As a healthcare professional in higher education, it is my job responsibility to understand trends occurring in the business environment relative to the industry, and bring those trends back into the classroom. Here are a few big trends we in Indiana cannot ignore, and must embrace in order to stay competitive:
1. Women winning in college, but not in the boardroom – More women than men graduate from college now. By 2020, some estimates project that 2/3 of all college graduates will be women. This sounds like good news for women. On the other hand, women aren't filling the boardrooms and large corporate C-suites to this ratio, yet, nor even at a 50:50 ratio. There are many companies, including companies in Indiana, which have no or little diversity on their boards. Companies like Boardroom Bound (http://www.boardroombound.biz/) train women and minorities how to be good directors of boards in for profit companies. We need more training like this in Indiana, should we want to stay diverse, tolerant, and more effectively compete on a global level over time, whatever sector we are discussing, including healthcare and life sciences.
2. Two Million Minutes – If you haven't yet seen Bob Compton's movie, Two Million Minutes, you should. In this movie, Compton looks at two Carmel High School students, two high school students in China, and two in India. It will shock and in some instances, horrify you as it did me. While we may be ahead in the realm of creativity, we are grossly behind in math and science in a lot of instances. What can we do about this? Educators should read the book, Drive: The Surprising Truth Around What Motivates Us, by Daniel Pink. Pink argues in his new book that intrinsic motivation is the fuel on which we all burn…it motivates us in the workplace, with our hobbies, and whatever we choose to do. He also in the book studies charter and Montessori schools, where education is working for students. We need more alternative routes for young people to explore their passions in math and science, and such examples would be excellent for us to study more closely.
3. The L3C, or hybrid social enterprise – The low profit limited liability company (L3C), is a new hybrid not for profit/for profit company legal business formation type springing up across states in the US. Vermont was the first state to offer this type of business entity, and Illinois just began offering this as of January 1, 2010. Michigan also offers it, and Ohio has a pending bill on the L3C. It blends the best of both worlds, because it is managed as a for profit entity, but it works like a not for profit, in the sense that it can possibly appeal for grant funding. This is an extremely interesting business type for healthcare and life sciences, and could be great for hospitals, orphan drug companies, and any other types of healthcare and life science entities that might not be as highly profitable, and perhaps are more focused more on the social good rather than just purely profit. Sustainable, lower profit but socially conscious companies are the future, and we must embrace new thinking about what a company can be in order to compete globally in the future.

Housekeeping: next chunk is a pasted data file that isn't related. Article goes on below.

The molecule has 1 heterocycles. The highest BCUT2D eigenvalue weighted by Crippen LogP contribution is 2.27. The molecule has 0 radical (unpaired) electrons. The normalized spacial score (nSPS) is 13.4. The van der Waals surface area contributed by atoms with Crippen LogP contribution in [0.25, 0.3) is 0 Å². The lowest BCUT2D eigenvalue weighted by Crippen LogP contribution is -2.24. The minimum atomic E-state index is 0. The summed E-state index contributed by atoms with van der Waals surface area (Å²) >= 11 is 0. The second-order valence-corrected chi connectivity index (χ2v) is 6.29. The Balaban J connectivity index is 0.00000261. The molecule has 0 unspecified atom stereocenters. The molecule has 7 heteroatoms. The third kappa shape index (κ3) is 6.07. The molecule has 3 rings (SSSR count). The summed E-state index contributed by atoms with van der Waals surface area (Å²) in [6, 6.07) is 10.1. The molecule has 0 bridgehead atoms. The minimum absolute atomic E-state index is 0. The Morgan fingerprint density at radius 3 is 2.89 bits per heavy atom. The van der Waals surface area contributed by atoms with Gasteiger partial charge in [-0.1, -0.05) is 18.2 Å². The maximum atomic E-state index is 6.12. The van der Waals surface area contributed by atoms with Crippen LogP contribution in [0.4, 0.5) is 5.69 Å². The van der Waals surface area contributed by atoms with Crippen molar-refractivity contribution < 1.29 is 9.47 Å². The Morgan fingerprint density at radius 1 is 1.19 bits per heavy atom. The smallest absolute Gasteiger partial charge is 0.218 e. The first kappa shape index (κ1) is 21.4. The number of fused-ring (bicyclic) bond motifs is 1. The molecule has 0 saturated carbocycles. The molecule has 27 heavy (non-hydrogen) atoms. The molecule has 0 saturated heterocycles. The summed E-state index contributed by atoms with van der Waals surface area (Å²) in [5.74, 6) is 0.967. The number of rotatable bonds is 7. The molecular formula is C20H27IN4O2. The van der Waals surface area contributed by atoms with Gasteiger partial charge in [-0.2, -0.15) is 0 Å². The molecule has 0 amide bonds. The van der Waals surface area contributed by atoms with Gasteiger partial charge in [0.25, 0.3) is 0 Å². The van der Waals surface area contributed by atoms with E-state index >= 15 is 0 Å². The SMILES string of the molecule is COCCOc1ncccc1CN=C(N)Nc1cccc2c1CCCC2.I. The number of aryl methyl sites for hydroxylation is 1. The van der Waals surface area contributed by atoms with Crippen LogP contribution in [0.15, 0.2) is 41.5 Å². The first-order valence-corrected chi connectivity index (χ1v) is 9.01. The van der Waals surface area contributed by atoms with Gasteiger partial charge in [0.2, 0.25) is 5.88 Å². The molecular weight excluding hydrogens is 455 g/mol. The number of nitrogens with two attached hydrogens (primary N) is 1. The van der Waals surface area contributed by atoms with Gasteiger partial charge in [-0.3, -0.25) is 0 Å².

4. Healthcare Agents – More and more of the baby boomers are approaching the age of transitional living—from independent living, to assisted living, and to long term care. Usually, the choices for living fall upon the first born adult child; however, the choices of health care plans via Medicare, to the range and types of assisted living, even to medication management, can be overwhelming to anyone, especially when an older loved one just returned from the hospital. Healthcare and eldercare agents are now springing up all over to assist these families in their time of need. Myhealthcaremanager.com, a local company with a national presence, provides eldercare solutions. Local entrepreneur Carlotta Katra runs AgingAvenues.com, a local online portal for people with aging relatives. The ‘healthcare agent' is a tremendous opportunity for those in healthcare and life sciences both now and in the future. People are going to need help wading through the paperwork and process of caring for their elderly loved ones, and those healthcare agents who can help guide patients and families through this tumultuous stage of life are going to not only profit, but also provide much needed assistance to make the transitions easier. Nurses, pharmacists, and all other allied healthcare professionals can seize this opportunity, and no doubt will have job security and provide great care to patients.
Erin Albert is a business owner, writer, assistant professor, and student. She owns two companies (Pharm, LLC and Yuspie, LLC), and is the Director of the Ribordy Center for Community Practice at Butler University College of Pharmacy and Health Sciences. She has developed and written several books, and is currently a 2L at Indiana University School of Law – Indianapolis. She currently holds a BS in Pharmacy from Butler University, a MBA in Marketing from Concordia University, and a Doctor of Pharmacy (PharmD) from Shenandoah University.
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